Last week the Department for Homeland Security (DHS) announced a welcome raft of further measures to address the threat of domestic violent extremism in the United States. The new measures, including the creation of a new Center for Prevention Programs and Partnerships (CP3) and establishing a new domestic terrorism branch within the DHS’ Office of Intelligence and Analysis, represent the latest and most significant practical actions taken by the new administration to make good on the election promise to “heal” a deeply divided America.
Joe Biden had launched his presidential campaign back in 2019 with a video condemning the vitriol and toxicity on display during the Unite the Right rally in Charlottesville, VA that took place two years earlier. He remarked that the threat to the country was “unlike any I have seen in my lifetime” and later claimed that it was the scenes of torch-bearing Klansman and neo-Nazis descending on the city that prompted his decision to enter the race for the Oval Office as a force for good in what he described as the “battle for the soul of the nation”. It was therefore clear from the off that domestic extremism would be nestled firmly among the highest-priority policy issues for the incoming administration. The US Capitol siege on 6 January will, however, have further crystallised the sheer scale of the threat posed by the far-right that had reared its ugly head in Charlottesville four years earlier. It will also have inevitably injected policymakers with the sense of urgency that has been reflected in the speed at which the administration has taken active steps to combat violent extremism at home so far.
Signs of Progress
Within the first 100 days of the administration, the DHS and the Justice Department had committed to making domestic extremism a priority policy issue for the first time. The former doubled the size of the grant made available for domestic community-based initiatives designed to prevent terrorism and targeted violence to $20 million, and mandated that state, local and tribal agencies receiving DHS grants direct 7.5 per cent or a minimum of $77 million from allocated funds to train police officers and improve interstate intelligence sharing. The National Security Council has already been bolstered with officials from the FBI, National Counter-Terrorism Centre and the Justice Department, and recently the US has also committed to the international Christchurch Call to Action to address the threat of extremism online. A bi-partisan agreement has also been reached to establish a commission investigating the events of 6 January. There have also been reports the President is planning to appoint a “domestic terrorism czar” to the Office of the Director for National Intelligence (ODNI) as well as issue an executive order to reform the government's guidance on updating the terrorism watch-list.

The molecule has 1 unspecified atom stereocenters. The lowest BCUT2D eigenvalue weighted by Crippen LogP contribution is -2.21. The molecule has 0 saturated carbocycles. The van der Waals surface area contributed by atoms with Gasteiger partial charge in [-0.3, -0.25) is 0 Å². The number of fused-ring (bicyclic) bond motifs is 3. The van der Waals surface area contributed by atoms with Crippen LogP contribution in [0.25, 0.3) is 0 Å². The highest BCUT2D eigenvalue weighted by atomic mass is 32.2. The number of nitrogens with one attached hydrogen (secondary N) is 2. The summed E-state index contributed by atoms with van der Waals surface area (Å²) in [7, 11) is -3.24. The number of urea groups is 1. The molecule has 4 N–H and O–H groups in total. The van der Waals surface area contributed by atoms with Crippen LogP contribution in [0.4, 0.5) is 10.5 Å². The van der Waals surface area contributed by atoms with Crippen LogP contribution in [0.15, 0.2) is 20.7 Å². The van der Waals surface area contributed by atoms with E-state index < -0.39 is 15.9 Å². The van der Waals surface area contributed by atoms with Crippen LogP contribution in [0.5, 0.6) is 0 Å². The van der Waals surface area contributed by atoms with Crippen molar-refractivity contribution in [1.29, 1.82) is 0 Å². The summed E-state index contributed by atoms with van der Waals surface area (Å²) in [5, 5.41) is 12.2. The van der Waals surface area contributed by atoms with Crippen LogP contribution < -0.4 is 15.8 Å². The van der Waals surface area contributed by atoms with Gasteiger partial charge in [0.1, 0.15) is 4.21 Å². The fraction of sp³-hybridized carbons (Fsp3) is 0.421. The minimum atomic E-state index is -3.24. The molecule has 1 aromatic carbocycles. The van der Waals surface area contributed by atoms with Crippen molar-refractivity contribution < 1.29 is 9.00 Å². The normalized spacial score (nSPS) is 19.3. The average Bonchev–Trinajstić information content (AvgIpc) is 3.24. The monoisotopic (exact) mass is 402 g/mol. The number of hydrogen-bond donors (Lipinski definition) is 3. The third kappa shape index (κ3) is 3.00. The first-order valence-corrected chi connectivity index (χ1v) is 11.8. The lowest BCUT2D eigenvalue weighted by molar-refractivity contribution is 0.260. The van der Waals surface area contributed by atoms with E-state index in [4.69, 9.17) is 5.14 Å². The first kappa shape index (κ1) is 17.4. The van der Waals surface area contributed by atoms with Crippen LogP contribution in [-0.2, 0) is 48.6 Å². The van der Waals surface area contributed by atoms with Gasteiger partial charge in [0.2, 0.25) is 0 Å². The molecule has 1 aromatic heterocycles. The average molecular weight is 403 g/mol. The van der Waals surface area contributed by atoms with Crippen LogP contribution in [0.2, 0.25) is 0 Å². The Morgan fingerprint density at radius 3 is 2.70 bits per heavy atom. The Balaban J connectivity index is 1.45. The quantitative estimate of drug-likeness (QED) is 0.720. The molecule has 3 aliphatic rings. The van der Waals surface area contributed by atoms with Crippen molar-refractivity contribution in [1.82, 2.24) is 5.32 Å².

All of the above was preceded and informed by an assessment of the threat to national security posed by domestic violent extremism conducted by the US Intelligence Community (IC) and commissioned by the President two days after taking office – which in itself marked significant progress from the previous administration. During the Trump presidency, for political purposes there had been a reluctance to publicly acknowledge the threat of domestic extremism from the far-right and a tendency to exaggerate the terrorist threat posed both by the far-left and from across the southern border. An assessment at odds with the findings of the IC review. In contrast, as one US law enforcement official put it “we now have a description of the threat that has been blessed by the full breadth of the intelligence community. That is in itself is a significant development”. Further still, it is an assessment endorsed by the sitting Commander in Chief – and one which should build a shared understanding of the threat across government and sow the seeds for effective cross-sectoral engagement to address it. While alignment on issues of national security between the Oval Office, the IC and broader government would typically be taken as a given, it’s now a sign of promise.
Unsurprisingly the report itself concluded that domestic violent extremism is now an “elevated threat to the homeland”. Doubling down before House Homeland Security Committee in March 2021, Homeland Security Secretary Alejandro Mayorkas went on to claim: “While we remain vigilant about the threat of foreign terrorism, ideologically motivated domestic violent extremism now poses the most lethal and persistent terrorism-related threat to the homeland today."